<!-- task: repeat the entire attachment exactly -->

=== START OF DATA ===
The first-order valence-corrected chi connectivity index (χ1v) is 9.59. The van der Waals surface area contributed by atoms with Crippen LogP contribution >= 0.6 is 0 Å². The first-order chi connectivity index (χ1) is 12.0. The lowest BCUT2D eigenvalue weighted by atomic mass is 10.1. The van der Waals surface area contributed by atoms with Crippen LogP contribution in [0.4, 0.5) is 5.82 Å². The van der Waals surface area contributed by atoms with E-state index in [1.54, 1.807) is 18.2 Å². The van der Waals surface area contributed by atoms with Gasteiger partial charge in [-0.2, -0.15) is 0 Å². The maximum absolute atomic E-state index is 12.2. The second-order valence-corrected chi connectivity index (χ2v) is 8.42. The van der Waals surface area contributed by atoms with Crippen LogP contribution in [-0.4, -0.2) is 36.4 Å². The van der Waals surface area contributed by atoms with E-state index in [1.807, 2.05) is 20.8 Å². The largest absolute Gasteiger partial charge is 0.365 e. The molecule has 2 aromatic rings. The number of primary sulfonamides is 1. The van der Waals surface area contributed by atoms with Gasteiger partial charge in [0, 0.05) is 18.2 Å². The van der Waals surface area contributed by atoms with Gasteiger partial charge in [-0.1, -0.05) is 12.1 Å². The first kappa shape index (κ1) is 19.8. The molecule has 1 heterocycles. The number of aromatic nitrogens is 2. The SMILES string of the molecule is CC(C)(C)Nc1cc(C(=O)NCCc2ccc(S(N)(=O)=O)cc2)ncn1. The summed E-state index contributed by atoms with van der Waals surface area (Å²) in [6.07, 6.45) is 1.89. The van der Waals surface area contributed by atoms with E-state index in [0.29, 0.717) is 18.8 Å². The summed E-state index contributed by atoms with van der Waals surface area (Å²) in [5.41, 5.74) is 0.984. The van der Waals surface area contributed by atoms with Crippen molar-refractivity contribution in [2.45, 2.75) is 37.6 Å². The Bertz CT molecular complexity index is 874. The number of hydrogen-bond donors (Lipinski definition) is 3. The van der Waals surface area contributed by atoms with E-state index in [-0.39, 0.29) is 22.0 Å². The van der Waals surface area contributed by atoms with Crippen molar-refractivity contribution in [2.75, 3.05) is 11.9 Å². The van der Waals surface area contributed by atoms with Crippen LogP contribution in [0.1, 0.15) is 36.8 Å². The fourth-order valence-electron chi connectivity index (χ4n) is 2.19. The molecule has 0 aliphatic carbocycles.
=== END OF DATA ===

The first-order valence-corrected chi connectivity index (χ1v) is 9.59. The van der Waals surface area contributed by atoms with Crippen LogP contribution >= 0.6 is 0 Å². The first-order chi connectivity index (χ1) is 12.0. The lowest BCUT2D eigenvalue weighted by atomic mass is 10.1. The van der Waals surface area contributed by atoms with Crippen LogP contribution in [0.4, 0.5) is 5.82 Å². The van der Waals surface area contributed by atoms with E-state index in [1.54, 1.807) is 18.2 Å². The van der Waals surface area contributed by atoms with Gasteiger partial charge in [-0.2, -0.15) is 0 Å². The maximum absolute atomic E-state index is 12.2. The second-order valence-corrected chi connectivity index (χ2v) is 8.42. The van der Waals surface area contributed by atoms with Crippen LogP contribution in [-0.4, -0.2) is 36.4 Å². The van der Waals surface area contributed by atoms with E-state index in [1.807, 2.05) is 20.8 Å². The largest absolute Gasteiger partial charge is 0.365 e. The molecule has 2 aromatic rings. The number of primary sulfonamides is 1. The van der Waals surface area contributed by atoms with Gasteiger partial charge in [0, 0.05) is 18.2 Å². The van der Waals surface area contributed by atoms with Gasteiger partial charge in [-0.1, -0.05) is 12.1 Å². The first kappa shape index (κ1) is 19.8. The molecule has 1 heterocycles. The number of aromatic nitrogens is 2. The SMILES string of the molecule is CC(C)(C)Nc1cc(C(=O)NCCc2ccc(S(N)(=O)=O)cc2)ncn1. The summed E-state index contributed by atoms with van der Waals surface area (Å²) in [6.07, 6.45) is 1.89. The van der Waals surface area contributed by atoms with E-state index in [0.29, 0.717) is 18.8 Å². The summed E-state index contributed by atoms with van der Waals surface area (Å²) in [5.41, 5.74) is 0.984. The van der Waals surface area contributed by atoms with Crippen molar-refractivity contribution in [2.45, 2.75) is 37.6 Å². The Bertz CT molecular complexity index is 874. The number of hydrogen-bond donors (Lipinski definition) is 3. The van der Waals surface area contributed by atoms with E-state index in [-0.39, 0.29) is 22.0 Å². The van der Waals surface area contributed by atoms with Crippen molar-refractivity contribution in [2.75, 3.05) is 11.9 Å². The van der Waals surface area contributed by atoms with Crippen LogP contribution in [0.1, 0.15) is 36.8 Å². The fourth-order valence-electron chi connectivity index (χ4n) is 2.19. The molecule has 0 aliphatic carbocycles.